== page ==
jcreus (2547928) writes "After struggling for some years with Nvidia cards (the laptop from which I am writing this has two graphic cards, an Intel one and Nvidia one, and is a holy mess [I still haven't been able to use the Nvidia card]) and, encouraged by Torvalds' middle finger speech, I've decided to ditch Nvidia for something better. I am expecting to buy another laptop and, this time, I'd like to get it right from the start. It would be interesting if it had decent graphics support and, in general, were Linux friendly. While I know Dell has released a Ubuntu laptop, it's way off-budget. My plan is to install Ubuntu, Kubuntu (or even Debian), with dual boot unfortunately required. Thanks in advance, Slashdot!"
Open Source

+ - Introducing Steam for Linux->

Submitted by
caseyb89
caseyb89 writes "The long-awaited beta test for Steam for Linux has arrived. There are only 1,000 spots available for testers, and Valve is looking for experienced Linux users. (I suspect if you can't answer the questions on the application, you probably don't qualify.) Valve also held an internal beta at the end of September."
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Comment: RADIUS (Score 1) 4

by tresbizzare (#39765441) Attached to: Neighborhood wide Wifi
WPA can do central authentication to a RADIUS server. The RADIUS server stores credentials and would need to be internet accessible so each access point can get to it over its internet connection. The problems you'll probably run into are that implementations of RADIUS authentication vary widely among different brands of wireless hardware and a lot of the cheap, consumer grade access points won't even have the capability.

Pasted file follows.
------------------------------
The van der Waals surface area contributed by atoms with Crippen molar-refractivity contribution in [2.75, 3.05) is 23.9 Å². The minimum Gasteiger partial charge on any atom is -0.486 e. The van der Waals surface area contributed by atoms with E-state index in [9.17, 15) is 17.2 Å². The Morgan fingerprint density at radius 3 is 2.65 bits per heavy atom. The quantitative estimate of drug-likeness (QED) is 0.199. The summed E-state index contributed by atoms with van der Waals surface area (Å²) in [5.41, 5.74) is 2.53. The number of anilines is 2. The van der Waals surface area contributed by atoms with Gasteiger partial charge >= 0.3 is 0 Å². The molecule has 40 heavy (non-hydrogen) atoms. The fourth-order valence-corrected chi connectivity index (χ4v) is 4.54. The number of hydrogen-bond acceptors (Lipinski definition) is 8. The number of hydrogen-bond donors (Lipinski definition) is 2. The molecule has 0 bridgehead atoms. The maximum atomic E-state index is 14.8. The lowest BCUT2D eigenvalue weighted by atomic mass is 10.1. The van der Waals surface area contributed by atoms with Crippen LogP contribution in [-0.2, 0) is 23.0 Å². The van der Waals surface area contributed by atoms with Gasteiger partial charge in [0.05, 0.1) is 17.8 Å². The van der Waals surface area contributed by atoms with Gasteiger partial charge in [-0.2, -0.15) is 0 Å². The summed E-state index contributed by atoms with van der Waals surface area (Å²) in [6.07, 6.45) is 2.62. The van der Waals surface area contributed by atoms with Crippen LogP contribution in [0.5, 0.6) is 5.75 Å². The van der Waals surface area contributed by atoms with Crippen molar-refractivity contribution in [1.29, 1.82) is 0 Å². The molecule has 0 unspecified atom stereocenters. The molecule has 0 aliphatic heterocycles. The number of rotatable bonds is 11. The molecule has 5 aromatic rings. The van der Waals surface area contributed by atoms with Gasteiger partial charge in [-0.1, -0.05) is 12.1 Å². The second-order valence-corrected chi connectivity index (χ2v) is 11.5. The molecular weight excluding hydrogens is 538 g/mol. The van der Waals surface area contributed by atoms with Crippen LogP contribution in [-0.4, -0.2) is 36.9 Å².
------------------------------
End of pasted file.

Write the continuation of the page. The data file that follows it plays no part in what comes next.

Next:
+ - No, Net Neutrality Doesn't Violate 5th Amendment->

Submitted by Anonymous Coward
An anonymous reader writes "Yesterday you had a post suggesting that net neutrality might violate the 5th Amendment's "takings clause." Over at Techdirt they've explained why the paper making that claim is mistaken. Part of it seems to be due to a misunderstanding of the technology, such as when the professor suggests someone who puts up a server connected to the internet is "invading" a broadband providers private network, and part of it seems due to totally glossing over the fact that broadband networks all have involved massive government subsidies, in terms of rights of way access, local franchise/monopolies, or direct subsidies from the government. The paper pretends, instead, that broadband networks are 100% private."
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+ - Windows Administrator move to Linux 2

Submitted by x_IamSpartacus_x